Love my OXO spiralizer...it's addictive. This may sound romantic and dramatic but we're falling in love with veggies in a new, fun way. It's easy, quick and great with summer's bounty of squash. I haven't purchased any of these cookbooks but I did make a spiralized ratatouille via Cookie and Kate from the Inspiralize Everything book and it was a hit. Long live the spiralizer!
ktr September 10, 2016
One of the best things about the spirilizer for me has been that my 4 year old likes to help with it. He finds it fascinating and loves to try eating anything he makes with it. I thought about just using my apple peeler/slicer, but mine is really difficult to remove the peeler blade on and you only get one size noodles with it. If my spirilizer breaks I may revisit that idea though because I find I don't use the other blades as much.
Laura G. September 9, 2016
Inspiralized's philosophy is what made me avoid buying a spiralizer for so long. When I did finally purchase one, it was because I wanted a new format for zucchini (which I love and grow plenty of).

Schulman's book seems a little more like the recipes I looking for when I committed. Not a 1:1 replacement of zoodles for noodles, but where the texture/shape would add something different to an existing recipe or a flavor profile, allowing for the creation of a new dish in itself.
pierino September 9, 2016
Gag me! Spiralizing is useful up to a point but it's not a life style. I use the KitchenAid attachment from time to time when I need to peel and slice a lot of the same thing for a big meal for ten or more people. Spiralizing can make a salad plate look more interesting but it's not any healthier unless it makes you eat more salad.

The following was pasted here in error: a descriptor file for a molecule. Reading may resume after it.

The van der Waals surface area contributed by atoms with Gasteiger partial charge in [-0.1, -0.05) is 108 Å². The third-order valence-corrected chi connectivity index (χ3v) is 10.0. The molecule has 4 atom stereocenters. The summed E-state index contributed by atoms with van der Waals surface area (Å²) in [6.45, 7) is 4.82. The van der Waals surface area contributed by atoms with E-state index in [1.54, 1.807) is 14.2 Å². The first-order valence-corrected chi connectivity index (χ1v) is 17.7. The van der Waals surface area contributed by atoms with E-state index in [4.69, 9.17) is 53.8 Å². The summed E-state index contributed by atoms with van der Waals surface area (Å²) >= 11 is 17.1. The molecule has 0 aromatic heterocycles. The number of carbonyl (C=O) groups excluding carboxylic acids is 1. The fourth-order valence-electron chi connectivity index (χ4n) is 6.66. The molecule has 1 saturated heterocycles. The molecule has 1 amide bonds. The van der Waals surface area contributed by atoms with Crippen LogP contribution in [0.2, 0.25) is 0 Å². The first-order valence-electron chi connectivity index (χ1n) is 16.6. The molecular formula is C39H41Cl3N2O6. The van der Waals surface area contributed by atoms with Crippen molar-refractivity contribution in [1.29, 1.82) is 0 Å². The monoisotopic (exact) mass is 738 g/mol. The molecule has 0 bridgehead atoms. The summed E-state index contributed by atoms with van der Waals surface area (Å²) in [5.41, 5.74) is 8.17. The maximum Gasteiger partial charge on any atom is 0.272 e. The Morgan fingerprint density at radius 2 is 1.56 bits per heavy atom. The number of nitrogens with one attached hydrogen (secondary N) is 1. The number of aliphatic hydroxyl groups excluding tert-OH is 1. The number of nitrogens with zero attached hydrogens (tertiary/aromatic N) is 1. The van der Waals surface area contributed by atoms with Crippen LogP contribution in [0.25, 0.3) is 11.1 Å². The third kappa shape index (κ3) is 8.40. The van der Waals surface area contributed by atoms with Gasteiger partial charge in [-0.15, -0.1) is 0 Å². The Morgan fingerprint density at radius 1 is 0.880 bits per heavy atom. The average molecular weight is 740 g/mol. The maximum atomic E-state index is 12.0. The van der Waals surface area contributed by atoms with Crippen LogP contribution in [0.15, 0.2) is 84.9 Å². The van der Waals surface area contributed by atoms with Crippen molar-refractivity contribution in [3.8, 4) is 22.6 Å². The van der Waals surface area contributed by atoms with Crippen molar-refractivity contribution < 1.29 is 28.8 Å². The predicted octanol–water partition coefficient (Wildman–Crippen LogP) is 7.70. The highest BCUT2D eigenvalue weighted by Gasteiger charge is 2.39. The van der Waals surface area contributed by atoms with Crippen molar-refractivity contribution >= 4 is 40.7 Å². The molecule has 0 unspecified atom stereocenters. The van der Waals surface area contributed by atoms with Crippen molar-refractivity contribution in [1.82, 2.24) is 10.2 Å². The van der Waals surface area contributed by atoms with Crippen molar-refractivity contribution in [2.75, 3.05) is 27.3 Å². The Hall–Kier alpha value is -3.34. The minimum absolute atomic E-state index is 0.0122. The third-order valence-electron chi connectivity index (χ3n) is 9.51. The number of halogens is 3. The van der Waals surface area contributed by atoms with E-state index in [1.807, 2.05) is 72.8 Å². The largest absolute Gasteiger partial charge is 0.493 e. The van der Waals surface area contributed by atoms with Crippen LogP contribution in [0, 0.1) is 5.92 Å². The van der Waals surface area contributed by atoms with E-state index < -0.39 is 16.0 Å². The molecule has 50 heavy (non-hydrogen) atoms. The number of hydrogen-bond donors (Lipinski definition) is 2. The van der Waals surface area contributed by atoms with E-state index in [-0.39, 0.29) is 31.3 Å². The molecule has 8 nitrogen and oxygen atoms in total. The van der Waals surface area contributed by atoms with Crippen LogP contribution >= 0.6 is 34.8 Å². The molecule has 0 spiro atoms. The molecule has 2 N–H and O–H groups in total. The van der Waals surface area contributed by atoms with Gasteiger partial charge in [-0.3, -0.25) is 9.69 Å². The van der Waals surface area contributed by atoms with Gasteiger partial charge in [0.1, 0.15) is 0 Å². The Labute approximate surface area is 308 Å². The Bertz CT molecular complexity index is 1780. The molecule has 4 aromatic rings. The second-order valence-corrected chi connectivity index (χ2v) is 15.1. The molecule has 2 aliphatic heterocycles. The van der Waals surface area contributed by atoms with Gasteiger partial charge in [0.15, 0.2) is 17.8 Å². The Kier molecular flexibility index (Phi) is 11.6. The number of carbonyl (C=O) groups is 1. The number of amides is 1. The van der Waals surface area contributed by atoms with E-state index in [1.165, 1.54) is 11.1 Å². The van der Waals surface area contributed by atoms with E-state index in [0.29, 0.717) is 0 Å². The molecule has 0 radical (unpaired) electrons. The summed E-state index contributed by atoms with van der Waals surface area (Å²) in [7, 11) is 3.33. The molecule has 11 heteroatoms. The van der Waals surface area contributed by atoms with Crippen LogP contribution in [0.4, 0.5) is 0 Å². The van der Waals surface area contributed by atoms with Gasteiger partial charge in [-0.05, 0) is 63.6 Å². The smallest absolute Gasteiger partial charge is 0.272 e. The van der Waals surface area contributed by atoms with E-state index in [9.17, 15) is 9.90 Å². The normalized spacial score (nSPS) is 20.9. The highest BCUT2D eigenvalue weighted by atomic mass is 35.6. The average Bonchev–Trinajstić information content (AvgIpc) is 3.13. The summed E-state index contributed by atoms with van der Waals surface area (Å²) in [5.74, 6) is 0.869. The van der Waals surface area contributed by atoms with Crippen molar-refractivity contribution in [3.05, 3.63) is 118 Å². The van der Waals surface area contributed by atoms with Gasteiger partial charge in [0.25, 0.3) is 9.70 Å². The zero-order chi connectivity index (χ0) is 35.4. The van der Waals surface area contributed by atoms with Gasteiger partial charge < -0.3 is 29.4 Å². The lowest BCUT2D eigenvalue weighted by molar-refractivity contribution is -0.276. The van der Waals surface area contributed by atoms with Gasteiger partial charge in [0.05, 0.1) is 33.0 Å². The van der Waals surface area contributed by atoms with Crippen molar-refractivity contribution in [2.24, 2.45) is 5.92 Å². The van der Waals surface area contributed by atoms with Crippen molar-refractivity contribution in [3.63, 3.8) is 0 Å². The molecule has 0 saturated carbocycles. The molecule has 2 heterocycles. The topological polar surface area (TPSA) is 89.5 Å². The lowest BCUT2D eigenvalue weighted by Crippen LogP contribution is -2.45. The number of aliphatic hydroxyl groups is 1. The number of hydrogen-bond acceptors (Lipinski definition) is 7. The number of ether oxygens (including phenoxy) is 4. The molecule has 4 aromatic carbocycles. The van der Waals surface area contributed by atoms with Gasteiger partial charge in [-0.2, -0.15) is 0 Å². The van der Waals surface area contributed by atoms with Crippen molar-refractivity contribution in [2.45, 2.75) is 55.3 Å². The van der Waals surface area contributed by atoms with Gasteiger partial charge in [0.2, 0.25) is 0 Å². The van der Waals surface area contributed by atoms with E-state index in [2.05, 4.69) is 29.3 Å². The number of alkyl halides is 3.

702551 September 9, 2016
I stopped buying cookbooks about 10-12 years ago, but even when I was buying them, I found equipment-focused cookbooks to be uninteresting.

As for spiralizers, they have drifted in and out of popularity since the Eighties. Clearly, 2016 is an upcycle year for these gadgets.

If you want to cook healthy, focus on fresh ingredients and ignore gimmicks.
Doug R. September 9, 2016
We haven't purchased a spiralizer, I haven't had anything made with one, and I only know a few people who have them (mainly the ones who buy every new kitchen gadget today, then let it sit until it goes to the church garage sale).

My question is this: Looking at them, I can't tell--what is the difference between this and the spiral apple peeler/slicer/corer that I've been using for the last 20 years (and that my mom has been using for the last 40 (and her mom used her entired married life)) that can also be used to spiral-cut potatoes or whatever by taking the slicer arm out of the way? I'm genuinely curious...
Ali W. September 9, 2016
My problem with these gadget-centered cookbooks (or food blogs), particularly those focused on the spiralizer, is that it does not feel like cooking. I skimmed through the Inspiralize Everything cookbook and felt like it was focused on "assembling" more than actual "cooking", and I don't feel like I need instructions to assemble a "pasta" salad. Kudos to these two women for their obvious hard work and drive, but I personally like cookbooks that show me new cooking techniques and introduce me to ingredients and recipes, allowing me to make substitutions and changes if I want to, as opposed to shutting down those that are not "healthy". Everything in moderation.
Maurina R. September 9, 2016
I don't have the books, but I love my spiralizer, and we are eating more fresh, and more diverse, veg because of it. And whether you're dieting or not, eating more, and different types of veg is nutritionally sound.
Kim W. September 10, 2016
I'm with you on this! Love my spiralizer, don't own any special cookbook for it and don't feel I need it. It's a great way to get more veggies into the diet and I'm not a big gadget person but this one is here to stay.